“To develop your own style I believe you should take note of other’s artwork to better yourself and see what you like and dislike about it. I love anime and that is incorporated in my style.”

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Go on a gap year, you won’t regret it

As my senior year comes to an end, the number of adults who inquire about what I’m going to do the coming fall sky rockets. Most are surprised when I tell them that I will not be going to college in the coming fall, despite being accepted into every university I applied to. My reasoning is simple; many people regret growing up too soon, and no one regrets travelling the world.

I’m not going on this trip to ‘find myself’ nor am I going on a booze-cruise around Europe using my father’s credit card. I am going to master a foreign language, and be alone for a while, something that I’ve never experienced before.
As many of my friends frantically discuss finding roommates for college next year, whether or not to join Greek life, and desperately Googling cures for their future hangovers, I’m working a minimum wage job that I loathe and babysitting to make sure that I have enough money for food and hostels. I’m not looking down on my friends who have chosen to go to college right away, though I do find it unnerving that they sometimes accuse me of being the immature one by choosing to take a gap year.

A photo of myself and a close friend that I will be spending part of gap year with. We will be hiking lots, just as we are doing in this photo.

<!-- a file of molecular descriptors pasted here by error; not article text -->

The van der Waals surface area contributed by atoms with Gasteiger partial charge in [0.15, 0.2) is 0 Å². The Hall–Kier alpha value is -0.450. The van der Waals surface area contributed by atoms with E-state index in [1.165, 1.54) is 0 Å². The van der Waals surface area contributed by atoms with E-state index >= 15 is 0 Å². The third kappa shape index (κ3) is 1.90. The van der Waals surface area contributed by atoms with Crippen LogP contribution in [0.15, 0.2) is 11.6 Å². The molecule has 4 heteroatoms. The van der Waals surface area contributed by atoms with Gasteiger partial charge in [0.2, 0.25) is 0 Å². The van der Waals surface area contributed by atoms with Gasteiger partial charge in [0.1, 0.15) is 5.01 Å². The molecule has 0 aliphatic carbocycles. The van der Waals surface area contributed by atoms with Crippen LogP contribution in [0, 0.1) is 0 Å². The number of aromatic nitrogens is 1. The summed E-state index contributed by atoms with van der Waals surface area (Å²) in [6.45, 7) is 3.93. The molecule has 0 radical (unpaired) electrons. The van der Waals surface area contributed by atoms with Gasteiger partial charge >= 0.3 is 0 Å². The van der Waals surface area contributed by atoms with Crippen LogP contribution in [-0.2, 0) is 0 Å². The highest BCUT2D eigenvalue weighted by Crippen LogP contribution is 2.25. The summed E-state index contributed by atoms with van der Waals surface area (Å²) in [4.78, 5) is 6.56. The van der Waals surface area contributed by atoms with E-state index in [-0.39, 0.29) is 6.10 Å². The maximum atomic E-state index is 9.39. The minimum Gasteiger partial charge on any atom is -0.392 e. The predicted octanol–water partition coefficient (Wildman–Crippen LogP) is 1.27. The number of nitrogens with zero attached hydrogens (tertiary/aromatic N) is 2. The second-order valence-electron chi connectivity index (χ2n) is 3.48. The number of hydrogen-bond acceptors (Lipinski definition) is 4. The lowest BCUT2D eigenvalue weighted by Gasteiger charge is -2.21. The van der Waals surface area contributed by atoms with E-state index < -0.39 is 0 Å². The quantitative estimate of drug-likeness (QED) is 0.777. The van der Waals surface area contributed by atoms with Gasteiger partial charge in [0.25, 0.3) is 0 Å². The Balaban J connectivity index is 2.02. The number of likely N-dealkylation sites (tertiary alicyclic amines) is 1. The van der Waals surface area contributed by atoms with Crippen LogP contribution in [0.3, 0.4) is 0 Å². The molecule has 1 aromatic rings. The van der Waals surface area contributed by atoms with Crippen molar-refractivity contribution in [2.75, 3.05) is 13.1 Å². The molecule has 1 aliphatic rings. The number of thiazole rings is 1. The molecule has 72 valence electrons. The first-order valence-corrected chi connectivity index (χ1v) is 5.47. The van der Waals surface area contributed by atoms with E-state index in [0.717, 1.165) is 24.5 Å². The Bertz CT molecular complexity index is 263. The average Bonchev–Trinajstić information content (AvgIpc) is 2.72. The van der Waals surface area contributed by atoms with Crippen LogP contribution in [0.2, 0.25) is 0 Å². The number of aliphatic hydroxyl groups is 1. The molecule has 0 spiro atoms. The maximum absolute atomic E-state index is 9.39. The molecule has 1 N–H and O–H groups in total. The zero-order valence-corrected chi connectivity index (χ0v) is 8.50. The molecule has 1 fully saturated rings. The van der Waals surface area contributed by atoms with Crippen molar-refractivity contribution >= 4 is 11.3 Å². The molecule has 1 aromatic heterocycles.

A photo of myself and a close friend that I will be spending part of gap year with. We will be hiking lots, just as we are doing in this photo.

Many people have discouraged me from taking a gap year and travelling, then returning to live at home while going to college because I won’t get the “true college experience”. For whatever reason, uncomfortable dorm beds and listening to lectures by an apathetic TA at an expensive state school has become the epitome of the American college experience.

I think that’s stupid.

To my friends paying $20,000+ a year to live less than an hour away from home, with a stranger, I have a few questions: do you really think that because you’ll be paying more than double than what I’ll be paying, you’ll get a better education? Do you think that I’m less independent than you, because I’ll be living at home carefully watching my savings while you ask your parents for money?

I once was serving a group of college admins at CSU in the restaurant I work at, when one asked me where I was going to school. I responded with uncertainty; I had just been accepted to four schools, three of which I would have to stay at the school during my freshman year, and I was flabbergasted by the sheer number of 0’s on the price of tuition. I responded with the politest response my addled brain could come up with at the time:

“I’m not sure what I want to major in, and although I love CSU I’m just not sure that I want to go there yet.”

His response?

“Don’t worry about that. Just go wherever your first year, CSU is a great choice for that. No one learns anything their first two years, so it doesn’t matter where you go. And CSU is a lot of fun.”

While I suppose he said that in an attempt to sway me, it failed quite badly. CSU was the second most expensive school I had gotten into, and there was no way that I wanted to pay their tuition, nor could I ask my parents to pay that exorbitant amount. Although he didn’t mean to, his statement reaffirmed my belief that it doesn’t matter where you go; it’s the work you put in that results in your experience and the education you walk away with.

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Schnepfe takes next steps